7. Carol says

    Thanks for the info on using the peach skins. I didnt know if they fuzz would be an issue. I would have been hesitant to try it.

    For a couple years now I have used the skins in applesauce and apple butter (which actually improves the flavor), and tomato sauce.

  8. says

    I’ve made a very similar peach butter recipe, but it was improvised! I could never replicate it . . . so glad to see your recipe!

    As for glass jars in the freezer? Both my fridge freezer and chest freezer are full of mason jars. I think I might have had one crack once, when I filled it very full and put the lid on before putting it in the freezer. Bone broth, soup, frozen macerated peaches, veggies, you name it.

    But I’ve always bought the jars that say “freezer safe,” because there is no way I would remember which was which. :) Don’t know if that has made the difference.

  9. Leah G says

    we picked peaches from our tree this morning and I have a batch going now. we are drooling the house smells so lovely!

  10. Karla says

    Could I use honey for a little sweetener and still water bath? I was thinking of adding the honey last after it has thickened up.

  11. Marnie says

    This didn’t work out at I had hoped. Way too much cinnamon which over powers the lovely taste of the peaches.

  12. Mary says

    FYI, according to the labels on SOME of my boxes, Ball and Kerr lids are now BPA free.

    I didn’t really care for the texture with the skins in, it seemed like the fuzz didn’t break down and left a sort of grittiness on the tongue, but I only made a sample batch – about one pint’s worth :) Peeling them IS a pain in the behind though. Food mill to the rescue!

  13. Wendy says

    Would you cook the peaches in a slow cooker to save you time when you’re busy with other tasks? Going to try the “peach butter”. Love peaches and since I live in the “fruit belt” of Michigan, will get more peaches and try this. Thank you for sharing your recipe. :)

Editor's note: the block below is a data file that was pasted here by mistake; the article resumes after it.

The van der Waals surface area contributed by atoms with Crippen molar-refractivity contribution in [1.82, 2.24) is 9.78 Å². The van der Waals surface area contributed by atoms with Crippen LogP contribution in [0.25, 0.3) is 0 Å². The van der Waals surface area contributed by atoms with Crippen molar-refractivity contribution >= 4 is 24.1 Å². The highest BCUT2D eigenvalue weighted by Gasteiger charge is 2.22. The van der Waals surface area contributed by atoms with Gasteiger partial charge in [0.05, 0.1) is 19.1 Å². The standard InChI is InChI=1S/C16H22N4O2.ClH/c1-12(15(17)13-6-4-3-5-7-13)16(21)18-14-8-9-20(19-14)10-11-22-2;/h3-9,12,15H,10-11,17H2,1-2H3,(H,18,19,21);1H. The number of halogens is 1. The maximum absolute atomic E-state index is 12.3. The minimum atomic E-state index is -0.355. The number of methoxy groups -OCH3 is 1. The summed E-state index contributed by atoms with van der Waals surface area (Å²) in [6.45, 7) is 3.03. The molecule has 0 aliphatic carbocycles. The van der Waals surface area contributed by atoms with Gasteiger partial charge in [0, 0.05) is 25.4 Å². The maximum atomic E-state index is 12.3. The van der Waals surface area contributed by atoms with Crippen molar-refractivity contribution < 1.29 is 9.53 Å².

• Amie says

      I’m only guessing at her meaning, but I’m thinking because it takes energy (electricity) to keep it in its frozen state, costing more $ to preserve it.

  14. angie says

    I live in a rural area in Southeast Missouri. I love peaches, but don’t eat them because I can’t find any organic peaches. Any thoughts on where I can get organic peaches that don’t cost an arm and a leg? I have found a few places that ship, but they are so expensive.

  15. Ele says

    Should I make sure to skin them if they are not fully organic? I cant find 100% organic peaches. checked farmers markets and amish!

  16. Laura says

    I’m making your peach butter now and wonder how thick is thick! I have been boiling it down for an hour, and it’s still a bit more watery than I’d imagine for a fruit butter, but maybe it will thicken when cooled? Anyone?

  17. Noe says

    Hi Jenny,

    This looks delicious! I have a canning safety question. While I appreciate that there is no sugar or lemon/acid in this, is this considered a safe way to keep something stored? There’s really nothing more to it than a water bath? I’ve read that peaches are actually quite acid.

    Thank you!

  18. Ashley says

    Jenny! I tried this recipe and it turned out to be more of a peach applesauce than a butter. I cooked it for two and a half hours, stirring frequently. I eventually had to turn the temperature down to just low because it was spitting so much I kept burning my fingers when I went to stir it. The only butter-like substance I got out of it was the stuff I scraped from the bottom of the pot, which was actually really delicious but there was maybe 1.5 T of it. Any ideas as to where I went wrong? Is it too late to save this batch? While peach sauce is good, I really want that butter!